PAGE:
We feel convinced no Worshipful Master, with a sense of the proprieties, would close the doors of his Lodge against any strange brother who had established his character as a Mason, nor would a Mason, worthy of the name, seek to thrust himself into any Lodge where his presence would be obnoxious.

The right to visit is a landmark of our Order. There strictions on such right are only such as wisdom and policy must dictate.

But in claiming or denying it, we must be governed, after all, by prudence and common sense.

The cases in which a refusal is likely to be met are few and far between, but numerous or the reverse, they can only be determined by the proprieties of time, place, and circumstance

The Freemasons Chronicle, a weekly record of masonic intelligence, was first published 2nd January 1875 London, England as an independent weekly journal of masonic interest and continued for 27 years.


It should be the business of a journal devoted to the interests of the Order to attempt the removal of prejudices such as these, which, though they may have little perceptible influence upon the prosperity of the Fraternity, yet have the effect of preventing timid or ill-informed persons from enlisting under its banner.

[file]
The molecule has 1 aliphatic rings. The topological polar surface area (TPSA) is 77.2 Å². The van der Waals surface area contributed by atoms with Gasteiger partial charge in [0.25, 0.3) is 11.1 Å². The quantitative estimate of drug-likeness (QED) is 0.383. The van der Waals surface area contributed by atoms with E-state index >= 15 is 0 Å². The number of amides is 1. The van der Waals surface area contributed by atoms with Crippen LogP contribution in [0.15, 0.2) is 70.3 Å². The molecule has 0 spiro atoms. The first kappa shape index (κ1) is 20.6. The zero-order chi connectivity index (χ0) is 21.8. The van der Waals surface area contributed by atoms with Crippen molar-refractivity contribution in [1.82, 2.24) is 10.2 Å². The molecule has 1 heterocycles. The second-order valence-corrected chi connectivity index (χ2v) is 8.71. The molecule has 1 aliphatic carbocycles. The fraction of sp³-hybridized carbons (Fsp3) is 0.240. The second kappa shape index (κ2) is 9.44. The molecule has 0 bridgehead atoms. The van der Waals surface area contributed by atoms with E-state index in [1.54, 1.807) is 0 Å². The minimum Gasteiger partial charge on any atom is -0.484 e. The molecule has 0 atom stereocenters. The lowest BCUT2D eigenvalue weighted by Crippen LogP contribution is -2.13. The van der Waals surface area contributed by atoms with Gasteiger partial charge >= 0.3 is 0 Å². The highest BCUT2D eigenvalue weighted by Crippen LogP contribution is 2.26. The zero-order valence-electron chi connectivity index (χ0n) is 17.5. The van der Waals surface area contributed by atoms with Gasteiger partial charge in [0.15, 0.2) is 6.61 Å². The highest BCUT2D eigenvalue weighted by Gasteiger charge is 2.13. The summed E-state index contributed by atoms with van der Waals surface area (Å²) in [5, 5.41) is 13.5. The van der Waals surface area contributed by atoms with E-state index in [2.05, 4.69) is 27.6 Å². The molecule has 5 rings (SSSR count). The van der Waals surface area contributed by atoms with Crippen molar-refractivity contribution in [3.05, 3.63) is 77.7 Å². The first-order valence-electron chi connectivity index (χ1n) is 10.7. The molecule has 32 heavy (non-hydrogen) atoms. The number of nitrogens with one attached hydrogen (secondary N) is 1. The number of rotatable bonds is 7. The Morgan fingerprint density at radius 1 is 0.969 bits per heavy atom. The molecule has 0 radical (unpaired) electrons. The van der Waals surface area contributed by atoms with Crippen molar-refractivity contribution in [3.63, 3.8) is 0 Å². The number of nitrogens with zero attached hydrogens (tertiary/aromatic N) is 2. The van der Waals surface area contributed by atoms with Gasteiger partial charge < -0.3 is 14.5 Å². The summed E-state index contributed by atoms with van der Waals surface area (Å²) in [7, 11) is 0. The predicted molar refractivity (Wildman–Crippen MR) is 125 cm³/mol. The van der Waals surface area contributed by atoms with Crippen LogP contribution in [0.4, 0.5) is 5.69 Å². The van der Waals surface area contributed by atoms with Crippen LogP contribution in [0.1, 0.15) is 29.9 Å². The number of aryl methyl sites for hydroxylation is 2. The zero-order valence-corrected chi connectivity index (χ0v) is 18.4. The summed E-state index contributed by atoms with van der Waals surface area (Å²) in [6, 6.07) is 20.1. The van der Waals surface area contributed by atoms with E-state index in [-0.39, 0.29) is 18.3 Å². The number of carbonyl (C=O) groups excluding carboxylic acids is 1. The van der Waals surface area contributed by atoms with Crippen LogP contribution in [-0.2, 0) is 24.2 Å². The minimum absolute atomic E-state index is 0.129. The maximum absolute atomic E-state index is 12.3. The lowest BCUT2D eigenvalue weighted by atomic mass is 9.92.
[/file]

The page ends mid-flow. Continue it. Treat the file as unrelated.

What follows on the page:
It will not only attempt to keep pace with the growing literary requirements of the day, but it will seek to exhibit the Order to the non-Masonic world divested of its technical details, and clothed in the garb of Charity and Brotherly Love.

The questions of the hour, which exercise the minds of thoughtful men, will be handled freely and broadly, without any tinge of political or sectarian bias.

The memoranda of Masonic gatherings which will appear from week to week, will be full and accurate; and as free interchange of opinion is one of the best signs of life and vigour in any society, ample scope will be given for Correspondence on topics of interest to the Order.

If we may venture upon a new rendering of words which recent events have made memorable, we will say here, once and for all, that we will be keen men of business, and will spare no effort, consistent with honour, to achieve commercial success; but first, and before all things, we will prove to our brethren and the world that we are FREEMASONS.